Lauren in London: The Epiphany

By Lauren Dezenski, Staff Writer
@LaurenDezenski

What inspired the epiphany./PHOTO VIA Lauren Dezenski

It has always taken me a little while to feel settled. It took a couple months for that to happen when I came out to Boston from my suburban Minnesota hometown. I still remember the moment too – it was the first time I went for a run on the Esplanade and caught a glimpse of the Charles and the Boston skyline.

This moment certainly didn’t happen during a run, though I did go for a guilt-induced jog through Hyde Park today. Chock it up to one too many nights ending at Burger King. Whoops. I even got lost on my run and ended up at the Speakers’ Corner, where people go to pontificate about their beliefs and ideas in the open air (thanks, Wikipedia). My favorite part of the entire ordeal is that tons of people come to listen and heckle the speakers. Being the digital creature I am, I recorded a Vine while at the corner and actually caught one of the hecklers calling a speaker a “crazy antichrist.” I laughed.

The epiphany actually happened on a relatively tame Friday night. After a day of sightseeing, high tea and Kate Middleton impressions (okay, so I may have made my friend take a ton of pictures of me walking out of the same door Kate did during the Royal Wedding…), my friend, her sister and I decided to explore the South Bank.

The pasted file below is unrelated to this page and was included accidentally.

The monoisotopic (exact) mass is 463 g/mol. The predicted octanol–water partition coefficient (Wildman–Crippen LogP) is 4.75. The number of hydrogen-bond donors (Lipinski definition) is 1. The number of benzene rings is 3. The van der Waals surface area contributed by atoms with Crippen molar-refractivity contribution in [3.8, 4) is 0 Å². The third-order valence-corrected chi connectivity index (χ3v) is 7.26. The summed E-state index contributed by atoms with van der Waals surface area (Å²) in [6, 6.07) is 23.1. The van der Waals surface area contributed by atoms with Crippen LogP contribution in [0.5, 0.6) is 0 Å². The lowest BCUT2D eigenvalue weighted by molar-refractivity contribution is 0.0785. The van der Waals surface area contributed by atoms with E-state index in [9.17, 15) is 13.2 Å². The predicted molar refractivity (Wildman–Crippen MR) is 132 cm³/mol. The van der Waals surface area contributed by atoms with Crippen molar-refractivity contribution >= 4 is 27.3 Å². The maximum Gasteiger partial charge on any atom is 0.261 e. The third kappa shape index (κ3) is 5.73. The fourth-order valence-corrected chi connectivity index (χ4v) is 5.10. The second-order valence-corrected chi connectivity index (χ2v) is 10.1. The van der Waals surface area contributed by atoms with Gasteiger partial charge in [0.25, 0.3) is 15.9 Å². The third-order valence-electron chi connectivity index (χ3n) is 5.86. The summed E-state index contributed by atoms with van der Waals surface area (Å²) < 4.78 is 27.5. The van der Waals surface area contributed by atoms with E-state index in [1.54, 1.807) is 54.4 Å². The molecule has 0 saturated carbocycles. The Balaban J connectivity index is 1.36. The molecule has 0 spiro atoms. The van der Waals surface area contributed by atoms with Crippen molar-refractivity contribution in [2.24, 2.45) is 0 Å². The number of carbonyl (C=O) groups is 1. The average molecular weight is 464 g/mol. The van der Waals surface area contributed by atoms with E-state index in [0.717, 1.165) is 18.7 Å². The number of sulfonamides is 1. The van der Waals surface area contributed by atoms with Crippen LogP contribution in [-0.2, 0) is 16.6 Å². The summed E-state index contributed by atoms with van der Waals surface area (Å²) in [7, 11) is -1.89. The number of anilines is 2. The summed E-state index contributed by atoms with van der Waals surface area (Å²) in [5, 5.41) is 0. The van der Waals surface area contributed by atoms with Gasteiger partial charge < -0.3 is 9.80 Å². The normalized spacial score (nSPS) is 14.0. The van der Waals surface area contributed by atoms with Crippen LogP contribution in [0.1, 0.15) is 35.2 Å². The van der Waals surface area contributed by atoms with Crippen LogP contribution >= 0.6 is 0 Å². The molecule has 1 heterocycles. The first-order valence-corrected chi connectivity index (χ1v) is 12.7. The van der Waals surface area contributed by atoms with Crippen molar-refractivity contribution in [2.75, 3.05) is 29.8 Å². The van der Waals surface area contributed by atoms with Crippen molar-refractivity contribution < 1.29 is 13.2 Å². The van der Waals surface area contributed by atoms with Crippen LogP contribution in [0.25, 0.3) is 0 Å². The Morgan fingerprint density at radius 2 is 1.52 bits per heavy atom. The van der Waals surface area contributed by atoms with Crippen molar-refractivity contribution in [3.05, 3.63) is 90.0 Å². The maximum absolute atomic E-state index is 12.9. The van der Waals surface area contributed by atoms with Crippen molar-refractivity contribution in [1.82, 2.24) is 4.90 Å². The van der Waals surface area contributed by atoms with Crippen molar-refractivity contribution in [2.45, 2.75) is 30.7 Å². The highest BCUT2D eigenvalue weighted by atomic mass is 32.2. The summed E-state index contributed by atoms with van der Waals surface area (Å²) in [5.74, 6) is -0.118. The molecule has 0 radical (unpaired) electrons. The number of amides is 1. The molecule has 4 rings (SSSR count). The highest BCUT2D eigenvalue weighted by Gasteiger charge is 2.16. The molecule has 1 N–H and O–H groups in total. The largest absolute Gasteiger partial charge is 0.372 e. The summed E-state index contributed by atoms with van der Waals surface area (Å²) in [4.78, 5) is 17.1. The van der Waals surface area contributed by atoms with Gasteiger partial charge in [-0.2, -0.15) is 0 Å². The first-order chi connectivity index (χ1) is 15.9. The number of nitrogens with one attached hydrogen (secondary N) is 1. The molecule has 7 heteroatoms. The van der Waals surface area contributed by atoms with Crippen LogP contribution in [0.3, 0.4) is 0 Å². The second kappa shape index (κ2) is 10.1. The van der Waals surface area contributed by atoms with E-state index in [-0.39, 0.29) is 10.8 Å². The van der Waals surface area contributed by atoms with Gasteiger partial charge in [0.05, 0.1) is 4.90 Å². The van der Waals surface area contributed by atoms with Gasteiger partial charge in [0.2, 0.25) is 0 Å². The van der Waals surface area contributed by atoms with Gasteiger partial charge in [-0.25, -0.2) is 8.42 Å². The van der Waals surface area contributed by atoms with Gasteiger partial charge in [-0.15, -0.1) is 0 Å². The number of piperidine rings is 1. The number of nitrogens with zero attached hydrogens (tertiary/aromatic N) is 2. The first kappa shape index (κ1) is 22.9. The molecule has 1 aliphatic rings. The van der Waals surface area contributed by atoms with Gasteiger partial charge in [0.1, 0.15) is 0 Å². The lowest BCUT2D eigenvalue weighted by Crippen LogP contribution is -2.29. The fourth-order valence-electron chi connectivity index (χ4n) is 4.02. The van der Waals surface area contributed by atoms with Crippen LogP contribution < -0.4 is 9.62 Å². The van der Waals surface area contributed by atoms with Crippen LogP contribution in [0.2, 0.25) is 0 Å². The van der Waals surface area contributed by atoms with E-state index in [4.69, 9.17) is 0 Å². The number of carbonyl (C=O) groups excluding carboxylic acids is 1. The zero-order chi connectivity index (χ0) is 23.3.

The South Bank is a neighborhood or borough directly across the river from Westminster. Coming from the Crofton in Kensington, the easiest way to get there is to get off the tube on what’s technically the north bank — though no one calls it that — and walk across one of the bridges to the other side. We opted to get off at the Embankment tube station instead of Westminster (we had seen enough of Big Ben for the day).

We exited the station at around 10 p.m., so obviously it was dark out and walked up the stairs to a pedestrian bridge flanking the London Bridge. The view from the bridge looking across the Thames toward the City of London and St. Paul’s Cathedral was breathtaking. Electricians have to be rich in this town because all the structures along the river were lit up with these incredible colored lights, with the blue-lit arches of our pedestrian bridge to the yellow lights from surrounding buildings and this incredible pink and purple structure that I think was an art museum, with everything glittering off the Thames’ low tide. The notorious London clouds even parted to reveal a full moon behind the entire spectacle.

I kept raising my camera to capture the view, but ultimately keeping it down as I stood and just tried to absorb the view. It’s one of those moments when you try as hard as you can to take mental snapshots. For me, a camera can’t duplicate that sense of warmth, happiness and even peace that washed over me as we made our way across the bridge, stopping every few feet to soak up the view a little more.

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